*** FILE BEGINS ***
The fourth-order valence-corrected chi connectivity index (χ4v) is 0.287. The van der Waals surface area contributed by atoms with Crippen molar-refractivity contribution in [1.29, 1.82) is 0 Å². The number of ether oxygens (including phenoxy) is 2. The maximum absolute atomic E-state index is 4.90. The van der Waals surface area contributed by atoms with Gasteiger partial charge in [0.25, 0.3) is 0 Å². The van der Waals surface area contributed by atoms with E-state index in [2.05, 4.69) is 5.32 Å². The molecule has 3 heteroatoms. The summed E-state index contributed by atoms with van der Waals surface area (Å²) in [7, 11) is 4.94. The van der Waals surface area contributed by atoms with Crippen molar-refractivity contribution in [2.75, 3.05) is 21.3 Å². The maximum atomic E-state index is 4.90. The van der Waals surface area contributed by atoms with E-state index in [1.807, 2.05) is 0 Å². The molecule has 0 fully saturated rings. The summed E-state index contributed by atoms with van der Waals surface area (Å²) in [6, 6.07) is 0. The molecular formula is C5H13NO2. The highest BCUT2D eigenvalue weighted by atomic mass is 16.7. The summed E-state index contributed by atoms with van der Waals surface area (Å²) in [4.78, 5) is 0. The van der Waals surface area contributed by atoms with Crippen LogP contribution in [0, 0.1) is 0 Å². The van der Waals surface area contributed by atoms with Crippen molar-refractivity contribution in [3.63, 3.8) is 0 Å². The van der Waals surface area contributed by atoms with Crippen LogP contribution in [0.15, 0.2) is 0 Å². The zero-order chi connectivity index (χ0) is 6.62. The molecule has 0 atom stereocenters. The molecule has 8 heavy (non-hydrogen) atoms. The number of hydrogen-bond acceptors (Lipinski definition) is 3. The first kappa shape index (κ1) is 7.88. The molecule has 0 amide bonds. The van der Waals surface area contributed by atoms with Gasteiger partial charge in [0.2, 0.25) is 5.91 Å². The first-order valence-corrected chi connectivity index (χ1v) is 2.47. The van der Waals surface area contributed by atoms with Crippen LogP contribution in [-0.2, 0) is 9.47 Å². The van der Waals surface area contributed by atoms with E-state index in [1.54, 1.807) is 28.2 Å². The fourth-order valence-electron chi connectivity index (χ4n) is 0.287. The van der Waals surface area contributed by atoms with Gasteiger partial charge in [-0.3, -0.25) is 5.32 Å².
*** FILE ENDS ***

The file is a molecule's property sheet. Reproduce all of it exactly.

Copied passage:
The fourth-order valence-corrected chi connectivity index (χ4v) is 0.287. The van der Waals surface area contributed by atoms with Crippen molar-refractivity contribution in [1.29, 1.82) is 0 Å². The number of ether oxygens (including phenoxy) is 2. The maximum absolute atomic E-state index is 4.90. The van der Waals surface area contributed by atoms with Gasteiger partial charge in [0.25, 0.3) is 0 Å². The van der Waals surface area contributed by atoms with E-state index in [2.05, 4.69) is 5.32 Å². The molecule has 3 heteroatoms. The summed E-state index contributed by atoms with van der Waals surface area (Å²) in [7, 11) is 4.94. The van der Waals surface area contributed by atoms with Crippen molar-refractivity contribution in [2.75, 3.05) is 21.3 Å². The maximum atomic E-state index is 4.90. The van der Waals surface area contributed by atoms with E-state index in [1.807, 2.05) is 0 Å². The molecule has 0 fully saturated rings. The summed E-state index contributed by atoms with van der Waals surface area (Å²) in [6, 6.07) is 0. The molecular formula is C5H13NO2. The highest BCUT2D eigenvalue weighted by atomic mass is 16.7. The summed E-state index contributed by atoms with van der Waals surface area (Å²) in [4.78, 5) is 0. The van der Waals surface area contributed by atoms with Crippen LogP contribution in [0, 0.1) is 0 Å². The van der Waals surface area contributed by atoms with Crippen molar-refractivity contribution in [3.63, 3.8) is 0 Å². The van der Waals surface area contributed by atoms with Crippen LogP contribution in [0.15, 0.2) is 0 Å². The zero-order chi connectivity index (χ0) is 6.62. The molecule has 0 atom stereocenters. The molecule has 8 heavy (non-hydrogen) atoms. The number of hydrogen-bond acceptors (Lipinski definition) is 3. The first kappa shape index (κ1) is 7.88. The molecule has 0 amide bonds. The van der Waals surface area contributed by atoms with Gasteiger partial charge in [0.2, 0.25) is 5.91 Å². The first-order valence-corrected chi connectivity index (χ1v) is 2.47. The van der Waals surface area contributed by atoms with Crippen LogP contribution in [-0.2, 0) is 9.47 Å². The van der Waals surface area contributed by atoms with E-state index in [1.54, 1.807) is 28.2 Å². The fourth-order valence-electron chi connectivity index (χ4n) is 0.287. The van der Waals surface area contributed by atoms with Gasteiger partial charge in [-0.3, -0.25) is 5.32 Å².